Publications by authors named "Stephen Kunkel"

3 Publications

  • Page 1 of 1

Regulation of heterotopic ossification by monocytes in a mouse model of aberrant wound healing.

Nat Commun 2020 02 5;11(1):722. Epub 2020 Feb 5.

Section of Plastic Surgery, Department of Surgery, University of Michigan, Ann Arbor, MI, 48109, USA.

Heterotopic ossification (HO) is an aberrant regenerative process with ectopic bone induction in response to musculoskeletal trauma, in which mesenchymal stem cells (MSC) differentiate into osteochondrogenic cells instead of myocytes or tenocytes. Despite frequent cases of hospitalized musculoskeletal trauma, the inflammatory responses and cell population dynamics that regulate subsequent wound healing and tissue regeneration are still unclear. Here we examine, using a mouse model of trauma-induced HO, the local microenvironment of the initial post-injury inflammatory response. Single cell transcriptome analyses identify distinct monocyte/macrophage populations at the injury site, with their dynamic changes over time elucidated using trajectory analyses. Mechanistically, transforming growth factor beta-1 (TGFβ1)-producing monocytes/macrophages are associated with HO and aberrant chondrogenic progenitor cell differentiation, while CD47-activating peptides that reduce systemic macrophage TGFβ levels and help ameliorate HO. Our data thus implicate CD47 activation as a therapeutic approach for modulating monocyte/macrophage phenotypes, MSC differentiation and HO formation during wound healing.
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http://dx.doi.org/10.1038/s41467-019-14172-4DOI Listing
http://www.ncbi.nlm.nih.gov/pmc/articles/PMC7002453PMC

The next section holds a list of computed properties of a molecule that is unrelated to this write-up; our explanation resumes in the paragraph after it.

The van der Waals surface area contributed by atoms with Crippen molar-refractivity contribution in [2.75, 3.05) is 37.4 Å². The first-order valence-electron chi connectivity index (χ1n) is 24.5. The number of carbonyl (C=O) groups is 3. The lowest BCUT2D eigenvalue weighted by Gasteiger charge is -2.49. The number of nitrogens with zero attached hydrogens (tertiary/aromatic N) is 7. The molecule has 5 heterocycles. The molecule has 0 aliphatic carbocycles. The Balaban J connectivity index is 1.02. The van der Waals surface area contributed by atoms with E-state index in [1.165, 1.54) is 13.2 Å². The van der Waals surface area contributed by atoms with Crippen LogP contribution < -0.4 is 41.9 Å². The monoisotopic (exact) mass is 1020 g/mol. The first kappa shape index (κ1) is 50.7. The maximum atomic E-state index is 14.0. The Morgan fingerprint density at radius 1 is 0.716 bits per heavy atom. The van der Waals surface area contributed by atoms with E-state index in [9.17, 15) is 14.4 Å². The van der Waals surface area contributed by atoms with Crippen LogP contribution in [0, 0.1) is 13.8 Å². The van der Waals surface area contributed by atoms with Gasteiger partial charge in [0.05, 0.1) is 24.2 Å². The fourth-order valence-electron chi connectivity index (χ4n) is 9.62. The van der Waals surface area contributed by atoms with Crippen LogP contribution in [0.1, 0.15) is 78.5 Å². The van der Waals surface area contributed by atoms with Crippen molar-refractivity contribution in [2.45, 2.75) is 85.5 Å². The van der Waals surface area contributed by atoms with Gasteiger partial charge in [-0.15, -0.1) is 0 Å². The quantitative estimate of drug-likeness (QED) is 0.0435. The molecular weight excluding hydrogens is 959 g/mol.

February 2020

Part I: the development of the catalytic Wittig reaction.

Chemistry 2013 Nov 25;19(45):15281-9. Epub 2013 Sep 25.

School of Chemical Sciences, Dublin City University, Glasnevin, Dublin 9 (Ireland) http://webpages.dcu.ie/∼obrienc/OBrien_Group/Home.html.

We have developed the first catalytic (in phosphane) Wittig reaction (CWR). The utilization of an organosilane was pivotal for success as it allowed for the chemoselective reduction of a phosphane oxide. Protocol optimization evaluated the phosphane oxide precatalyst structure, loading, organosilane, temperature, solvent, and base. These studies demonstrated that to maintain viable catalytic performance it was necessary to employ cyclic phosphane oxide precatalysts of type 1. Initial substrate studies utilized sodium carbonate as a base, and further experimentation identified N,N-diisopropylethylamine (DIPEA) as a soluble alternative. The use of DIPEA improved the ease of use, broadened the substrate scope, and decreased the precatalyst loading. The optimized protocols were compatible with alkyl, aryl, and heterocyclic (furyl, indolyl, pyridyl, pyrrolyl, and thienyl) aldehydes to produce both di- and trisubstituted olefins in moderate-to-high yields (60-96%) by using a precatalyst loading of 4-10 mol%. Kinetic E/Z selectivity was generally 66:34; complete E selectivity for disubstituted α,β-unsaturated products was achieved through a phosphane-mediated isomerization event. The CWR was applied to the synthesis of 54, a known precursor to the anti-Alzheimer drug donepezil hydrochloride, on a multigram scale (12.2 g, 74% yield). In addition, to our knowledge, the described CWR is the only transition-/heavy-metal-free catalytic olefination process, excluding proton-catalyzed elimination reactions.
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http://dx.doi.org/10.1002/chem.201301444DOI Listing
November 2013

Recycling the waste: the development of a catalytic wittig reaction.

Angew Chem Int Ed Engl 2009 ;48(37):6836-9

Department of Chemistry and Biochemistry, The University of Texas at Arlington, Box 19065, Arlington, TX 76019, USA.

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http://dx.doi.org/10.1002/anie.200902525DOI Listing
December 2009